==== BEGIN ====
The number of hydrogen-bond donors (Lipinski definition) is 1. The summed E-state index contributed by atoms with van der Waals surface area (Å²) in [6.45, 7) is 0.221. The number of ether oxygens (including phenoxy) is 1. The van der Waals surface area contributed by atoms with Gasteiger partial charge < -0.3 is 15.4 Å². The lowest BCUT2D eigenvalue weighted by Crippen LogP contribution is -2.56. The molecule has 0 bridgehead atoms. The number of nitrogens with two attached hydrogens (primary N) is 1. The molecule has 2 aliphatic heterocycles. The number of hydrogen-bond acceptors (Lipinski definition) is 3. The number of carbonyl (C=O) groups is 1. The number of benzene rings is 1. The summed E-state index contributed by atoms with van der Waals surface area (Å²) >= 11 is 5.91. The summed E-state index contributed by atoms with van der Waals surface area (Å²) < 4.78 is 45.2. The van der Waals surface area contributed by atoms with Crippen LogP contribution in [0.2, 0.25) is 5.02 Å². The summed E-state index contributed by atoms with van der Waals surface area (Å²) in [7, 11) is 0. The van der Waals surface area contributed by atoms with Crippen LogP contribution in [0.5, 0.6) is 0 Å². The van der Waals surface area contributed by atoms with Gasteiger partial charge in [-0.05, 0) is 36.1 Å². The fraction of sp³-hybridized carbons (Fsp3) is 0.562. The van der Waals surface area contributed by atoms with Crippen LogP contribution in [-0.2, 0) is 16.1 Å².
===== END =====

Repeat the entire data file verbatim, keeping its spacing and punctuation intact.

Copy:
The number of hydrogen-bond donors (Lipinski definition) is 1. The summed E-state index contributed by atoms with van der Waals surface area (Å²) in [6.45, 7) is 0.221. The number of ether oxygens (including phenoxy) is 1. The van der Waals surface area contributed by atoms with Gasteiger partial charge < -0.3 is 15.4 Å². The lowest BCUT2D eigenvalue weighted by Crippen LogP contribution is -2.56. The molecule has 0 bridgehead atoms. The number of nitrogens with two attached hydrogens (primary N) is 1. The molecule has 2 aliphatic heterocycles. The number of hydrogen-bond acceptors (Lipinski definition) is 3. The number of carbonyl (C=O) groups is 1. The number of benzene rings is 1. The summed E-state index contributed by atoms with van der Waals surface area (Å²) >= 11 is 5.91. The summed E-state index contributed by atoms with van der Waals surface area (Å²) < 4.78 is 45.2. The van der Waals surface area contributed by atoms with Crippen LogP contribution in [0.2, 0.25) is 5.02 Å². The summed E-state index contributed by atoms with van der Waals surface area (Å²) in [7, 11) is 0. The van der Waals surface area contributed by atoms with Crippen LogP contribution in [0.5, 0.6) is 0 Å². The van der Waals surface area contributed by atoms with Gasteiger partial charge in [-0.05, 0) is 36.1 Å². The fraction of sp³-hybridized carbons (Fsp3) is 0.562. The van der Waals surface area contributed by atoms with Crippen LogP contribution in [-0.2, 0) is 16.1 Å².